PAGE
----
The Celtic Tree Calendar

The modern Celtic Tree Calendar was devised by Robert Graves in his book, “The White Goddess”, and is based on his re-interpretation of the Ogham alphabet. It has been widely criticized as a fabrication by many Celtic scholars, as it does not coincide with earlier Celtic calendars. While there is no evidence of ancient Celts or Druids using a calendar that even resembled this one, it’s origins are irrelevant, as it has become a valuable spiritual, liturgical and magical tool for some modern NeoPagans who identify with the ancient Celts. Celtic Reconstructionist Pagans reject it utterly as a complete fabrication with no historic basis. Others embrace it as a tool to enhance their magic, their spirituality and their connection with nature, and to help give structure to their rituals.

A Celtic tree calendar was first presented in the 19th century by Edward Davies, based on research of the Ogygia and the Book of Ballymote, further developed by Robert Graves in his book The White Goddess, and further developed by OBOD founder Ross Nichols. The calendar has 13 months of 28 days and an extra day chosen as the “year and a day” day. It begins with the Winter Solstice, in contrast to the tradition of Samhain as the Celtic New Year. Despite it’s origins, it still provides a beautiful framework for the study of tree lore and the Ogham. It has been embraced by many druids and Celtic pagans worldwide who consider it an inspired work.

There is a fine line between fabrication and inspiration. Fabrication implies an intent to deceive while inspiration is a creative idea imparted by divine influence. Unfamiliar concepts are often unfairly regarded as fabricated or invalid simply because they are new. Inspired works do not always come with footnotes and references to back them up. If we really, truly believe that Witchcraft is a living mystical tradition, then it stands to reason that it’s followers will receive divine inspiration to help them along the path and draw them deeper into it’s ways. This information will not always be of the “previously published” variety. Those who ask “where are you getting this information” and demand to know the book, chapter and page might be disappointed. Here we delve into the murky waters of personal gnosis. Interpreting information received through personal gnosis can be a slippery slope. Because something is true for you does not necessarily make it true for everyone, but there are times when this information is shared with others. The trick is in balancing the new information with what you already feel and believe. Sometimes there are no references to compare the new information with. For example, two of my favorite teachers have published books that contain information they received from communications with plants and spirit guides. Because these are teachers I highly admire and respect, I am inclined to take their experiences as valid ones. It is important to consider the source, and look within to see if it agrees with what you feel in your own heart. If it doesn’t, don’t use it, but at the same time do not immediately disregard it because you’ve “never heard that before”.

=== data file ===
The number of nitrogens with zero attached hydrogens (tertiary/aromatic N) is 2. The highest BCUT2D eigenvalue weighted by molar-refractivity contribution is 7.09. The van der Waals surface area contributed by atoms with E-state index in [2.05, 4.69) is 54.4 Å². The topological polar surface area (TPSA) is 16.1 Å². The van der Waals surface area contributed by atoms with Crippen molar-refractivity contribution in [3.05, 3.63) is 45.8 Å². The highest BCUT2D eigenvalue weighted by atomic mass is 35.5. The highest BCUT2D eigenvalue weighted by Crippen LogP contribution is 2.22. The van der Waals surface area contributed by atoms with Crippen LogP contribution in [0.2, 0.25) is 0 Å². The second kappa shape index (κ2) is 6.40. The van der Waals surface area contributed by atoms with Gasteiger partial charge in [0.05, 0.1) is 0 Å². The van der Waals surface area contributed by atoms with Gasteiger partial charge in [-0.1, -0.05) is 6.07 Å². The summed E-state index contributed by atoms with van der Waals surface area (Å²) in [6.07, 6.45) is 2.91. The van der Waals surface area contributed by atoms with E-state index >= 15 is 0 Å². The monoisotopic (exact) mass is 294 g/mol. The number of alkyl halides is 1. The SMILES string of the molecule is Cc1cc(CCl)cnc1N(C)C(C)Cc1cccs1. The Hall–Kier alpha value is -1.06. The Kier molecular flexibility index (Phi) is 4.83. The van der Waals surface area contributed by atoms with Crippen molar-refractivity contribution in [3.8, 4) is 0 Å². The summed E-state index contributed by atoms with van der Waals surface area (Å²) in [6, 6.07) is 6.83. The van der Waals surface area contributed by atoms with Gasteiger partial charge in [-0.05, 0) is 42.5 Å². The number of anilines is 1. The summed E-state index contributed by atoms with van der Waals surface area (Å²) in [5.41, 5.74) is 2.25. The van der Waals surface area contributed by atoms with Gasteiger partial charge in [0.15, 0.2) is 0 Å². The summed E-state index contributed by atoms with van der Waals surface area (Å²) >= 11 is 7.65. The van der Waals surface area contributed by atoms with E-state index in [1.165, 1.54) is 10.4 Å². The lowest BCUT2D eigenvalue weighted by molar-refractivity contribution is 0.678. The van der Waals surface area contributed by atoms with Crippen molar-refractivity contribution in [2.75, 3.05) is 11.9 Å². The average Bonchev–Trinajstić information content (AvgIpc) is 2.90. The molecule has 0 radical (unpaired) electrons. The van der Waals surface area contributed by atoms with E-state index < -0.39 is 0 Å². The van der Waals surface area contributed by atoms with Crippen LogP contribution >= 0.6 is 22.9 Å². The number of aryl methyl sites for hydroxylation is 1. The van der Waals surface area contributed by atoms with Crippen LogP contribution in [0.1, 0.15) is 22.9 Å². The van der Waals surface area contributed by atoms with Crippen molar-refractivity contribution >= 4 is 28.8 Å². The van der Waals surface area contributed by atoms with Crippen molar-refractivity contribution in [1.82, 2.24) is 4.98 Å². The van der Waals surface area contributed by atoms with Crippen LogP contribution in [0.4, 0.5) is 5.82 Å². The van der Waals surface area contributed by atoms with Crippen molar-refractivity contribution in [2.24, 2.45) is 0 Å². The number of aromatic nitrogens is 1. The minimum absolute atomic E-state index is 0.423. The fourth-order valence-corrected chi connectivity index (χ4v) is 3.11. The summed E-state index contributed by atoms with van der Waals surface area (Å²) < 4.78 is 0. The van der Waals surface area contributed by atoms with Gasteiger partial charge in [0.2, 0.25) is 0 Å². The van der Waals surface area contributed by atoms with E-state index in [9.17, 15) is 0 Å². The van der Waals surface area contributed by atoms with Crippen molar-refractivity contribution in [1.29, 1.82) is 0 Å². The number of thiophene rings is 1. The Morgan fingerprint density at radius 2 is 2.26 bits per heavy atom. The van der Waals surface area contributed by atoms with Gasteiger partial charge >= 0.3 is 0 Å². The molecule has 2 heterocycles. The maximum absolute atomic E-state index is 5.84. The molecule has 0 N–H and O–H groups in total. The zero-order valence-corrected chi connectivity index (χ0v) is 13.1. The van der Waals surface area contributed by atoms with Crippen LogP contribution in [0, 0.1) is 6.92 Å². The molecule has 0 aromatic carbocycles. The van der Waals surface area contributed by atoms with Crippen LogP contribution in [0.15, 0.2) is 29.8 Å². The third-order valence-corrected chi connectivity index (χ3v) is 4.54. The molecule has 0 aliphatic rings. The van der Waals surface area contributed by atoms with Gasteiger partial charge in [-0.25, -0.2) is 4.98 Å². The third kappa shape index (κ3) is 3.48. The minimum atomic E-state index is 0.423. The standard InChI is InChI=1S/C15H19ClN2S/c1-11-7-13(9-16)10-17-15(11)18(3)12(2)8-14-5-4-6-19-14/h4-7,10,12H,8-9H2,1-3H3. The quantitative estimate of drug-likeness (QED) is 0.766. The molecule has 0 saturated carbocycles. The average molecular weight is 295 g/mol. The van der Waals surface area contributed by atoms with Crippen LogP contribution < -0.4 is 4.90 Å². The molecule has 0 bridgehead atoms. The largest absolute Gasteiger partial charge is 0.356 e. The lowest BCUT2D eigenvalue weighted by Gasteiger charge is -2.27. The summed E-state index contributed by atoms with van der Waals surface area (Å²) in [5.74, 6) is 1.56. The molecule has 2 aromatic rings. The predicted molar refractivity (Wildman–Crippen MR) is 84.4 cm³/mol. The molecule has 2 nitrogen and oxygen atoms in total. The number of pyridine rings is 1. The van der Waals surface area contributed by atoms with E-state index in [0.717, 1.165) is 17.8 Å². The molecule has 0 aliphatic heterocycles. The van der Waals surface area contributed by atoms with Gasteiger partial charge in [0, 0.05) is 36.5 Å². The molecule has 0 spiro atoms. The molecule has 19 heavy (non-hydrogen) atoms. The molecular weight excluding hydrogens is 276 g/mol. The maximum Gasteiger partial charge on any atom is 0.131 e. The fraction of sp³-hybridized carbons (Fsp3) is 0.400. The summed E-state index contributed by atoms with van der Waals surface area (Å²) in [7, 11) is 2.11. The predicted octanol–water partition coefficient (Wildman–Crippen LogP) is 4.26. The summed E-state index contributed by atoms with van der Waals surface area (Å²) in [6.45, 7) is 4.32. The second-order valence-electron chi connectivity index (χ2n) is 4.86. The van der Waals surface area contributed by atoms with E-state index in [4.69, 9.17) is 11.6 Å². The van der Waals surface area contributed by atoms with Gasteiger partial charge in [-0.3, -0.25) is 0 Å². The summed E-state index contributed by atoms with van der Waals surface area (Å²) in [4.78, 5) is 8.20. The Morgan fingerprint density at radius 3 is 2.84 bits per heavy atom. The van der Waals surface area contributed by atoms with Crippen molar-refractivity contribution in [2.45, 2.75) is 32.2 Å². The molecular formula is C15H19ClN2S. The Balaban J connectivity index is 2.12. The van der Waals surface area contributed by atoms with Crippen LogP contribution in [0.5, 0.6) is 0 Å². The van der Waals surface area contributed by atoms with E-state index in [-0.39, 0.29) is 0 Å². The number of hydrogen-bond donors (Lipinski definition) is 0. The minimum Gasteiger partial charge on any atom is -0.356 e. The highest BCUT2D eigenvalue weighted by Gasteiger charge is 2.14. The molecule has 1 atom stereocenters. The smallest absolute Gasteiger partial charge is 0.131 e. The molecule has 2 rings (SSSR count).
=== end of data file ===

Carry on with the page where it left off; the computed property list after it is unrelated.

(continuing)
While both are believed to be inspired by earlier works, the Celtic Tree Calendar is nearly two decades older than the Wiccan Rede, another inspired work considered sacred to followers of Wicca. In the House of Blackthorn, students may choose the wood for their wands according to the tree that corresponds to their birthday. Some find that they feel a connection to a different tree altogether, and this is acceptable as well.

Below is an image that displays the dates and trees of the Celtic Tree Calendar. Note that Samhain and the Winter Solstice have specific trees associated with them. Which tree is your birthday associated with?

 

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